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Lydia X.Z. Brown, a policy counsel at the Center for Democracy & Technology known as Autistic Hoya online. Photos: Gabriella Demczuk

Autism Is an Identity, Not a Disease: Inside the Neurodiversity Movement

Activists argue that rather than trying to ‘cure’ or treat the neurodivergent, society should learn to accept, appreciate, and accommodate their needs

At first glance, the Autistic Self Advocacy Network (ASAN) annual gala in November looked like many a Washington, D.C., nonprofit fundraiser. Approaching the swank ballroom of a downtown hotel, I saw the standard check-in table by the door, and coat check nearby.

“Disability culture is so full of joy. We dance together; we support each other; we share pictures; we make families together.”

Activists are demanding that neurodivergent people be treated as decision-makers in the medical community, rather than just the subjects of “expert” decisions. They criticize prevailing disability therapies as designed to make people appear non-disabled, rather than supporting disabled people’s priorities. They’re clamoring for greater representation within government bodies that oversee research, funding, and policy. They’re advocating for policy change and seeking leadership roles in government, academia, and business. In Pennsylvania, community organizer Jessica Benham recently won the Democratic nomination for House District 36, in her bid to become the first openly autistic woman elected to the state legislature, on a platform of infrastructure and accountability to voters, especially the most marginalized. “Autistic people can be leaders,” Benham told me over coffee in the South Side Flats section of Pittsburgh late last year. “And I’m saying that not just with my words but with my actions.”


For many autistic adults, Autism Speaks is the enemy, and represents the goal of eliminating autism rather than embracing autistic people as part of human diversity.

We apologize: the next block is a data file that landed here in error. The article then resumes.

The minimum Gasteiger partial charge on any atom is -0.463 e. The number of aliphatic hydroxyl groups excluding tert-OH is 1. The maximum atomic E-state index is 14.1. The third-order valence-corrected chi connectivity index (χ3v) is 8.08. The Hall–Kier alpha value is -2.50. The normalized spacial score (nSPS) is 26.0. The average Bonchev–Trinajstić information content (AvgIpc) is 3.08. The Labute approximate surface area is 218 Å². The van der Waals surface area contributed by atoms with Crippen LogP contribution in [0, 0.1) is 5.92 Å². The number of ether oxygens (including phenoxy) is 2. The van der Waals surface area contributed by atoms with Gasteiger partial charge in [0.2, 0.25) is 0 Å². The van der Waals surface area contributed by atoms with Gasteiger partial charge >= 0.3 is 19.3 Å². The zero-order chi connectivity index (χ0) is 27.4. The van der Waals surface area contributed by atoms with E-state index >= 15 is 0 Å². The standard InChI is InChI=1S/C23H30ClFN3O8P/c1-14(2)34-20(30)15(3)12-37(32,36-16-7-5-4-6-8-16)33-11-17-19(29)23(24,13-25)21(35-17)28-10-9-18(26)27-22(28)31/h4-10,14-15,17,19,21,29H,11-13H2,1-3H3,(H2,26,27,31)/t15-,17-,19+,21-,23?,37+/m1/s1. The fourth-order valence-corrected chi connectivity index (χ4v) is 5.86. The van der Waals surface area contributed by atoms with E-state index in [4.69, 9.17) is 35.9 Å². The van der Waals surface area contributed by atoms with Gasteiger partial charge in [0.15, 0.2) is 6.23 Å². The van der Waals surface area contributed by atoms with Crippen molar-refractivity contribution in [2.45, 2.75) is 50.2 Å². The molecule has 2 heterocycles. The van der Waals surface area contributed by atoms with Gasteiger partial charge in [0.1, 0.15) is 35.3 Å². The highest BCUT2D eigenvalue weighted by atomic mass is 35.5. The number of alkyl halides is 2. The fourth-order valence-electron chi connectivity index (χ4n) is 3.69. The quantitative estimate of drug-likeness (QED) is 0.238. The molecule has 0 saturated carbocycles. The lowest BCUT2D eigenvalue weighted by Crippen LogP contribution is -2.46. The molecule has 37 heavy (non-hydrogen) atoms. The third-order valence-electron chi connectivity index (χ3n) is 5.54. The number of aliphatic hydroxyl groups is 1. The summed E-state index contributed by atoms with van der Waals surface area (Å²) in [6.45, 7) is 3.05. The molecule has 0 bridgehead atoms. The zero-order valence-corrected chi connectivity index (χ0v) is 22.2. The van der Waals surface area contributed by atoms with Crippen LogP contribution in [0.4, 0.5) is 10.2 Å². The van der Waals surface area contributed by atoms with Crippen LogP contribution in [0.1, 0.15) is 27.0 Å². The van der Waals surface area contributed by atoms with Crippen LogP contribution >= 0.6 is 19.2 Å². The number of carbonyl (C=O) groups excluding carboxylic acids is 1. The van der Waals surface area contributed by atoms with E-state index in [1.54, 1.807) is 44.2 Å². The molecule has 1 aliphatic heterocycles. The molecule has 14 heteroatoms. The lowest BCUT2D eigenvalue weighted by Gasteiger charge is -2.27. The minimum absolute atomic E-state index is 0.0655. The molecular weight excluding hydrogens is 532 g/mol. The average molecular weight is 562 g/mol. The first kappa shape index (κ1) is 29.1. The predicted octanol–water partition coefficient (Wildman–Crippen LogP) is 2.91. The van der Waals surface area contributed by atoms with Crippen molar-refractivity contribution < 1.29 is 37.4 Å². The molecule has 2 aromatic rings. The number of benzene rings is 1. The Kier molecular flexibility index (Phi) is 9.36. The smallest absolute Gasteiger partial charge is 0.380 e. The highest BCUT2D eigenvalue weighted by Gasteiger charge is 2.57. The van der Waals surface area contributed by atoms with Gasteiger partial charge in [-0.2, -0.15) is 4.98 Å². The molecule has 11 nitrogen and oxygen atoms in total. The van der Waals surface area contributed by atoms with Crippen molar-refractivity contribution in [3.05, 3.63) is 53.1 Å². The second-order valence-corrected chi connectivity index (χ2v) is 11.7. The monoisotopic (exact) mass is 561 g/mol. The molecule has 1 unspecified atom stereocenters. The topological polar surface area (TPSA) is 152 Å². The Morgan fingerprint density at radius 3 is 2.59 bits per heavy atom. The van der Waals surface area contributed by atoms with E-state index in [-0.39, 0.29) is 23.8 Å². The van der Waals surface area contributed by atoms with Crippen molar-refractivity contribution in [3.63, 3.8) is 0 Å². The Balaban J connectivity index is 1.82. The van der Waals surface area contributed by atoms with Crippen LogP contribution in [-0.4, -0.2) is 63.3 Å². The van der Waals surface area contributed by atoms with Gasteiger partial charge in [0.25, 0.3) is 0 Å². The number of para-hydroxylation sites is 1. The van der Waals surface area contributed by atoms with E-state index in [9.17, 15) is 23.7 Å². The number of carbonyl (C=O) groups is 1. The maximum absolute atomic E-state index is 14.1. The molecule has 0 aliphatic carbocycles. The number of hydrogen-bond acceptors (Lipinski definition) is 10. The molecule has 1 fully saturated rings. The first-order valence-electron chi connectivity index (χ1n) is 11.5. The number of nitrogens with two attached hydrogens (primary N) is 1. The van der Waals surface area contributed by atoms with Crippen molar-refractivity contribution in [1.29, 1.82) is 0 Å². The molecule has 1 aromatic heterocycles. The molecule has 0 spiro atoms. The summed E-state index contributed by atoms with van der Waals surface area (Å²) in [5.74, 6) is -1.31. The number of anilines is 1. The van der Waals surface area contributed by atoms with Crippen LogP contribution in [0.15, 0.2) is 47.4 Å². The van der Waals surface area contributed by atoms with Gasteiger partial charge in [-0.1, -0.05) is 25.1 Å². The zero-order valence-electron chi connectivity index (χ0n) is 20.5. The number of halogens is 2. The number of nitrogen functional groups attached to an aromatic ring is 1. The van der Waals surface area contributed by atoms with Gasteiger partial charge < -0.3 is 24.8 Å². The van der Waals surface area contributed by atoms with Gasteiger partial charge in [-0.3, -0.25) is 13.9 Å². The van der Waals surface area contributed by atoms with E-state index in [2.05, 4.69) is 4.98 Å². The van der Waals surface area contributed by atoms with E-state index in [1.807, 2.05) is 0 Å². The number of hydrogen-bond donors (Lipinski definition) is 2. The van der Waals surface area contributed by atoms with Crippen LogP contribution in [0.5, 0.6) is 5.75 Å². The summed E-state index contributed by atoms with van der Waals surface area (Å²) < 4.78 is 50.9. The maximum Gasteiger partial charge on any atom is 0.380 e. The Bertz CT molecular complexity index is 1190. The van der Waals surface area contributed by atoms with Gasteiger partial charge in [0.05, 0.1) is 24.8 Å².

Since then, Autism Speaks has become a juggernaut in the autism community, pulling in $60 million in annual revenue. (Compare that to ASAN’s annual budget of $1.1 million.) Every April, the nonprofit lights up landmarks around the country, such as New York City’s Empire State Building and the CN Tower, as part of an awareness-building campaign. Its blue puzzle-piece logo is arguably the most visible symbol of autism since Dustin Hoffman’s 1998 portrayal of Raymond Babbitt in Rain Man.

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Jessica Benham recently won the Democratic nomination for Pennsylvania House District 36. If she wins in the November general election, she’d be the first openly autistic woman elected to the state legislature.

Activists argue that rather than disabled people trying to conform and pass unnoticed among the general population, the world needs to change to accept, appreciate, and accommodate the needs of millions of Americans.

“I’m developmentally disabled and I’m psych disabled… That’s not something that needs to be approached with the intent of trying to fix me… I’d like to ask, how are you engaging with people who have these disabilities? What are our priorities in not being medicalized and therapized?”


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Margaret Price, PhD, an Ohio State University professor who experiences post-traumatic stress disorder and wrote the book Mad at School, about mental disability in higher education.


Written by

Journalist writing about science, children, mental health, race, gender, disability, education and related topics. Author of The Good News About Bad Behavior.

Journalist writing about science, children, mental health, race, gender, disability, education and related topics. Author of The Good News About Bad Behavior.

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